Johnson, Marcia K. (1991). Reality Monitoring: Evidence from Confabulation in Organic Brain Disease Patients. In Awareness of Deficit After Brain Injury. Clinical and Theoretical Issues. Edited by George P. Prigatano and Daniel L. Schacter. New York: Oxford University Press, 176-197.
"Because humans have a cognitive system that takes in information from a number of perceptual sources and that can itself internally generate information as well, one of the mind's most critical cognitive functions is discriminating the origin of information. We constantly use this ability in considering ongoing experience (Is what I see now 'out there,' or am I only imagining it?) and the products of past experience (Is my memory for an event that happened when I was 5 years old a memory for an actual event or an event I imagined as a child?) (180).
"I have suggested we use the term reality testing for the processes by which people make such distinctions during ongoing experience and the term reality monitoring for the processes by which people discriminate between memories derived from perception and those that were reflectively generated via thought, imagination, dreams, and fantasy" (180).
"Reality monitoring failures occur when people confuse the origin of information, misattributing something that was reflectively generated to perception or vice versa. That is, reality is not directly given in perception or remembering but is an attribution that is the outcome of judgment processes" (180).
Memories originating in perception typically have more perceptual detail, while memories originating in thought typically have more accessible information about cognitive operations. "Differences between externally and internally derived memories in average value along these dimensions or attributes form one basis for deciding the origin of memory" ( 181). She calls this first type R-1.
"A second type of decison process is based on reasoning"--for instance, you might have a memory of flying, and realize that this is not possible; or of having visited Shanghai, when you know you never have (my examples). You may also assume that "someting that comes to mind quickly is likely to be an accurate memory of an actual event" (181). The calls this second type R-2.
"Thus, reality monitoring most likely produces errors when perceive and imagined events are similar along dimensions that normally provide a discriminative cue (e.g., if the imaginations in question are particularly rich in perceptual and contextual detail), when reasoning fails, whe the relevant background knowledge is not retrieved or unknown, or when metamemory assumptions are inaccurate" (181).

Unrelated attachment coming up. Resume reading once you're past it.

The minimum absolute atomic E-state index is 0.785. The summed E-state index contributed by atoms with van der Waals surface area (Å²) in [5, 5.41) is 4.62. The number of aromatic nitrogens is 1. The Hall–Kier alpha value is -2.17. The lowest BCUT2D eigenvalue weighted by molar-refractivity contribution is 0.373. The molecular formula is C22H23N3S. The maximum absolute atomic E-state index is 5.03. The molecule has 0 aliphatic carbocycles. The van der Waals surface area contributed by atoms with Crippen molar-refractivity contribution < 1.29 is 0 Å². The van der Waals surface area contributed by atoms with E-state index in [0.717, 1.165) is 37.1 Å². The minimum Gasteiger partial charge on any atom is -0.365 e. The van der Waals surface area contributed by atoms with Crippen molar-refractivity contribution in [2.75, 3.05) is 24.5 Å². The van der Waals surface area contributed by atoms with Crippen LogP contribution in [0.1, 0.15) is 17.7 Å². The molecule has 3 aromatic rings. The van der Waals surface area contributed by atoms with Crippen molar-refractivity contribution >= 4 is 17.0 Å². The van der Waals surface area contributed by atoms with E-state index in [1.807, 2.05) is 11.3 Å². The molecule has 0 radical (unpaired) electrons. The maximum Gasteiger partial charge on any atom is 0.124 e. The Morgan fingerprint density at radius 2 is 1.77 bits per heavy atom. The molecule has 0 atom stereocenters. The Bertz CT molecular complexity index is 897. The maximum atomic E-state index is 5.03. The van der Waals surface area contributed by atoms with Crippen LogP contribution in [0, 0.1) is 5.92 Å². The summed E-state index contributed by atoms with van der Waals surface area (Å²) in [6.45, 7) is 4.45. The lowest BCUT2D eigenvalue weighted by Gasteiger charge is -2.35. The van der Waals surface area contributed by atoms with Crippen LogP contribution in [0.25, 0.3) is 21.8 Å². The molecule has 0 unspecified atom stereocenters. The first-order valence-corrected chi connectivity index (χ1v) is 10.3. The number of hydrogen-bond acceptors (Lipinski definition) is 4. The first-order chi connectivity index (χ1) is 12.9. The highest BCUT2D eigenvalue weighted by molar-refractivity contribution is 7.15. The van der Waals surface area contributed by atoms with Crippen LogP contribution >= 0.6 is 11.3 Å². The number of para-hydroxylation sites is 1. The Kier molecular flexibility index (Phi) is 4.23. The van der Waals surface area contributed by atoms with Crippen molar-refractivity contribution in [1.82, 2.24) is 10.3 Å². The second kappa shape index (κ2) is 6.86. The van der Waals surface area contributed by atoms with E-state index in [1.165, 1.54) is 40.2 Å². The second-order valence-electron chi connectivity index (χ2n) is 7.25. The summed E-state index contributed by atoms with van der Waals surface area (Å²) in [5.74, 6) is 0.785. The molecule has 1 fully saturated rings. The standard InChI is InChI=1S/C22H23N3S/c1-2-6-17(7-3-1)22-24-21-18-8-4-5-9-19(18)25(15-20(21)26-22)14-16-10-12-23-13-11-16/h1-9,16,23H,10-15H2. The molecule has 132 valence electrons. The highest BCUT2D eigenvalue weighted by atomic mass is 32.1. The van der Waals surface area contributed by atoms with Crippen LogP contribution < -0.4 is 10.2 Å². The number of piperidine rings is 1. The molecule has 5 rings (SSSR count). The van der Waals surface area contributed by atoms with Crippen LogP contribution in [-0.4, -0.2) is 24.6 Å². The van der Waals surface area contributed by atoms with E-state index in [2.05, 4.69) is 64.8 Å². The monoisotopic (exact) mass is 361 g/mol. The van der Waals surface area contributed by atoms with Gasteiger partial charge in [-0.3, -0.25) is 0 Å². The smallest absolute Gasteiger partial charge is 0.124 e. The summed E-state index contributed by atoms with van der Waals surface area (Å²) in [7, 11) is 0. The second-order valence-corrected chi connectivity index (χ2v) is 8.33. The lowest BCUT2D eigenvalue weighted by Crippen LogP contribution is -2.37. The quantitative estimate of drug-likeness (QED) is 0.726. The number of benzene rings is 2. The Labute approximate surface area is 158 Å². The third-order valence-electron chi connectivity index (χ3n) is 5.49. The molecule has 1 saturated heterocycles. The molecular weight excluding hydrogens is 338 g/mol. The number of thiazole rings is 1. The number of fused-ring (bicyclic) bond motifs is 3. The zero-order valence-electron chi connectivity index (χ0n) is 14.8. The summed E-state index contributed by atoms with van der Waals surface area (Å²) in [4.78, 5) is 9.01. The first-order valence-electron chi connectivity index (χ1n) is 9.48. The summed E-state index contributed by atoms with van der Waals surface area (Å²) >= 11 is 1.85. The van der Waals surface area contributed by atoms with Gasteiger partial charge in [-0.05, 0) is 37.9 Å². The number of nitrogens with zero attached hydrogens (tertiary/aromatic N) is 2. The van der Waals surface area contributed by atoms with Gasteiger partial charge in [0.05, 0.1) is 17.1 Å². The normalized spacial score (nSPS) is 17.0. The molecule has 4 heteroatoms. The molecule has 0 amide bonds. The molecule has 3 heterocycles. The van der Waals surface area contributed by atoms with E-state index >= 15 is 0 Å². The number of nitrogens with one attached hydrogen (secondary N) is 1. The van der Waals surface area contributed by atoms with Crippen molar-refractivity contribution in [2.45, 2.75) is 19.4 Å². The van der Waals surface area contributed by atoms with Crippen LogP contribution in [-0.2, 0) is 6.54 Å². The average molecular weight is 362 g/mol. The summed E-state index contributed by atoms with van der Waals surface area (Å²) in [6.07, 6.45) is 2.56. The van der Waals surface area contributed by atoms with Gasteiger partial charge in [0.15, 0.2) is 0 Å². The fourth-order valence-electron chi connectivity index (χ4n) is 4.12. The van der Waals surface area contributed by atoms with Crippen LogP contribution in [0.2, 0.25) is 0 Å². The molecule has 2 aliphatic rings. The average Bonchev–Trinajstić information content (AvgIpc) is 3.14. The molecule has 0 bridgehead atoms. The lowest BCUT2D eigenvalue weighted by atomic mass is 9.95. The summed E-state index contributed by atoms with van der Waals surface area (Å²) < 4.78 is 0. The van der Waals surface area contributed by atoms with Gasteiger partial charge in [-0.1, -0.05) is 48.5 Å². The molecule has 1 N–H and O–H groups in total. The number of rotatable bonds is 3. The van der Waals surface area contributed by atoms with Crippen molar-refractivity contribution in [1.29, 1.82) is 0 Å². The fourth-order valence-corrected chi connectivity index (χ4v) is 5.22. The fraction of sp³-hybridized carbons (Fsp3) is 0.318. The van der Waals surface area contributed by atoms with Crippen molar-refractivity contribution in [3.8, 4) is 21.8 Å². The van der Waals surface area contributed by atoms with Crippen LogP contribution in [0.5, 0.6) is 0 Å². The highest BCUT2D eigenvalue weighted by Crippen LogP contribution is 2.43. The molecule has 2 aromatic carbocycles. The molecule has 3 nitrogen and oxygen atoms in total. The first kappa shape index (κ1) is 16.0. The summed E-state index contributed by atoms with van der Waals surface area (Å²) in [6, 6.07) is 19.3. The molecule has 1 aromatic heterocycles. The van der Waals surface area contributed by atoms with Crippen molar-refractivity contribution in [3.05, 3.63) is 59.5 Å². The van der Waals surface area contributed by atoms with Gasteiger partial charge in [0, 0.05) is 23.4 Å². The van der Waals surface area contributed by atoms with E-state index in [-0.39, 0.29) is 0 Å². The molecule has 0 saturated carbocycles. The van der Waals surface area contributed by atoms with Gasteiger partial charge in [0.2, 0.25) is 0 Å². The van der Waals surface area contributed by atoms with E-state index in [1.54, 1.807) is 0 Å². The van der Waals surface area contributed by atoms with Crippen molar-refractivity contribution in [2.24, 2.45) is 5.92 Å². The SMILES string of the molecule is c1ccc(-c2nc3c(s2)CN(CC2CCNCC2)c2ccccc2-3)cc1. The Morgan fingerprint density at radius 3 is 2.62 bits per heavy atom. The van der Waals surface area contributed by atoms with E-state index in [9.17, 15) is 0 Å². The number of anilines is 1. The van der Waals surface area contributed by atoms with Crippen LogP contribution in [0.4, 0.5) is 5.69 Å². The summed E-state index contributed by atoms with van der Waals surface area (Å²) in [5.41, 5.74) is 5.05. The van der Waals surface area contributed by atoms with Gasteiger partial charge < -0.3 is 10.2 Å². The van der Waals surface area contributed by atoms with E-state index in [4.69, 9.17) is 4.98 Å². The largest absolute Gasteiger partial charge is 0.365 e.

"if perceptual qualities of imagined events were unusually vivid, they would be more difficult to discriminate from perceived events. It might happen, for instance, if reflective processes were especially successful in recruiting perceptual processes during imagination, as is evidently the case with good imagers" (183).
"the vividness of a memory may indicate that the event actually happened," while an assessment of "its plausibility may indicate that it could not have happened" (190).
"Reality monitoring is a fundamental memory function that anchors us
in a perceived external world, in a felt past life with an autobiographical
quality, and in a network of knowledge and beliefs that we take to be derived
from experience in a veridical way. At the same time, reality monitoring
produces in us a compelling sense of ownership of our own ideas, fantasies,
and hopes. It is only when the boundary between externally derived and
internally generated information becomes blurred, as in the case of confabulation
or delusions, that we can fully appreciate how central this discrimination
is to defnining the characteristics of normal mental experience and to
functioning effectively in the world."
Johnson, Marcia K., John Kounios, and John A. Reeder (1994). Time-course studies of reality monitoring and recognition. Journal of Experimental Psychology: Learning, Memory, and Cognition 20: 1409-1419.
Johnson's model (outlined above) "suggests that people do not remember the source of a memory per se; rather, they infer the source of a memory…. Instead, they make inferences or attributionis based on available cues in the form of various types of memorial information" (1409).
Now, "if reality-monitoring processes are based on heuristics rather than on direct dectection, they should be systematically error-prone" (1409).
"Memories for imagined events would be expected to include more available
information about the cognitive operations that established them, and memories
for perceived events would be expected to include more perceptual detail"
Johnson, Marcia K. (1991).Reflection, Reality Monitoring, and the Self. In Mental Imagery. Ed. Robert G. Kunzendorf. New York: Plenum Press, 3-16.
"A self," Johnson writes, "is a byproduct of reality monitoring processes
that distinguish perceptually-derived from reflectively-generated information."
She argues that the self-as-source forms a locus for the attribution of
the reflectively generated information, while the phenomenology of the
self-as-controller arises in various interactions of the reality monitoring
system, notably between the perceptual and logical levels (13).
For further references, see Reality Monitoring in CogWeb's Bibliography.